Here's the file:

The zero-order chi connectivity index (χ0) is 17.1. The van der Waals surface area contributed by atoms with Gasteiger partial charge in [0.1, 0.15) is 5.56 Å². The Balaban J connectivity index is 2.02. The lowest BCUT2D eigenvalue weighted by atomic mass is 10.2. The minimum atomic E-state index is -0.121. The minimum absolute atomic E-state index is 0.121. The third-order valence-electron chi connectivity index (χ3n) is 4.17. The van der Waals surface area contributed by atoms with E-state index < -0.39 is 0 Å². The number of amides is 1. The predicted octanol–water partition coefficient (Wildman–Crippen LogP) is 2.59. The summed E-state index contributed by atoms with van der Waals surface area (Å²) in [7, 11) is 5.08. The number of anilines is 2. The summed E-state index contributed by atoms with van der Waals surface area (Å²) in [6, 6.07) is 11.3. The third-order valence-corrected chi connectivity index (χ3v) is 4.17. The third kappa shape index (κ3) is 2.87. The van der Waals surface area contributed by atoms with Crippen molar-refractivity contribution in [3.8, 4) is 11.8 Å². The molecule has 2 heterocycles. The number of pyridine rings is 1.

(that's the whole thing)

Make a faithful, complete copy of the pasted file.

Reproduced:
The zero-order chi connectivity index (χ0) is 17.1. The van der Waals surface area contributed by atoms with Gasteiger partial charge in [0.1, 0.15) is 5.56 Å². The Balaban J connectivity index is 2.02. The lowest BCUT2D eigenvalue weighted by atomic mass is 10.2. The minimum atomic E-state index is -0.121. The minimum absolute atomic E-state index is 0.121. The third-order valence-electron chi connectivity index (χ3n) is 4.17. The van der Waals surface area contributed by atoms with E-state index < -0.39 is 0 Å². The number of amides is 1. The predicted octanol–water partition coefficient (Wildman–Crippen LogP) is 2.59. The summed E-state index contributed by atoms with van der Waals surface area (Å²) in [7, 11) is 5.08. The number of anilines is 2. The summed E-state index contributed by atoms with van der Waals surface area (Å²) in [6, 6.07) is 11.3. The third-order valence-corrected chi connectivity index (χ3v) is 4.17. The third kappa shape index (κ3) is 2.87. The van der Waals surface area contributed by atoms with Crippen molar-refractivity contribution in [3.8, 4) is 11.8 Å². The molecule has 2 heterocycles. The number of pyridine rings is 1.